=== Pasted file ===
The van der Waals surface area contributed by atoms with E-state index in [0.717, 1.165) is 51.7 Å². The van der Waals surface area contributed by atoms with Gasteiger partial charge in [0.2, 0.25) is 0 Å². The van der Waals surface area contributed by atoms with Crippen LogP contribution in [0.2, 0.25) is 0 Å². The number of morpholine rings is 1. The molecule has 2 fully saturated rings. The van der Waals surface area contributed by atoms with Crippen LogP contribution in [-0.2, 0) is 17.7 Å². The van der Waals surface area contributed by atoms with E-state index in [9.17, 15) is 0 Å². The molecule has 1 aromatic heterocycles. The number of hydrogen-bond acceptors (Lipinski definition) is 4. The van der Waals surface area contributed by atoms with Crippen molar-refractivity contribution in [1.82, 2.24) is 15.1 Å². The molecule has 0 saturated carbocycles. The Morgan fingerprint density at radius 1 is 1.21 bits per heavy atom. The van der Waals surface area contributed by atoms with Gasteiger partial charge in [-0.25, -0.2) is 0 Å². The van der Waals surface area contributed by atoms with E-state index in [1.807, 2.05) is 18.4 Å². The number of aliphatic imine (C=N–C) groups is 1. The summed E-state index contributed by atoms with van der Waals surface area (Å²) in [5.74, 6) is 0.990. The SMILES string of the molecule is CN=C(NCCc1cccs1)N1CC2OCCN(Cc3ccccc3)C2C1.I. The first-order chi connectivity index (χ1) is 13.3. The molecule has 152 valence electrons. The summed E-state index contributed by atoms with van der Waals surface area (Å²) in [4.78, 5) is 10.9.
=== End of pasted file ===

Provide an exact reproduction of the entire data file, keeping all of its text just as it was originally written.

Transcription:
The van der Waals surface area contributed by atoms with E-state index in [0.717, 1.165) is 51.7 Å². The van der Waals surface area contributed by atoms with Gasteiger partial charge in [0.2, 0.25) is 0 Å². The van der Waals surface area contributed by atoms with Crippen LogP contribution in [0.2, 0.25) is 0 Å². The number of morpholine rings is 1. The molecule has 2 fully saturated rings. The van der Waals surface area contributed by atoms with Crippen LogP contribution in [-0.2, 0) is 17.7 Å². The van der Waals surface area contributed by atoms with E-state index in [9.17, 15) is 0 Å². The molecule has 1 aromatic heterocycles. The number of hydrogen-bond acceptors (Lipinski definition) is 4. The van der Waals surface area contributed by atoms with Crippen molar-refractivity contribution in [1.82, 2.24) is 15.1 Å². The molecule has 0 saturated carbocycles. The Morgan fingerprint density at radius 1 is 1.21 bits per heavy atom. The van der Waals surface area contributed by atoms with Gasteiger partial charge in [-0.25, -0.2) is 0 Å². The van der Waals surface area contributed by atoms with E-state index in [1.807, 2.05) is 18.4 Å². The number of aliphatic imine (C=N–C) groups is 1. The summed E-state index contributed by atoms with van der Waals surface area (Å²) in [5.74, 6) is 0.990. The SMILES string of the molecule is CN=C(NCCc1cccs1)N1CC2OCCN(Cc3ccccc3)C2C1.I. The first-order chi connectivity index (χ1) is 13.3. The molecule has 152 valence electrons. The summed E-state index contributed by atoms with van der Waals surface area (Å²) in [4.78, 5) is 10.9.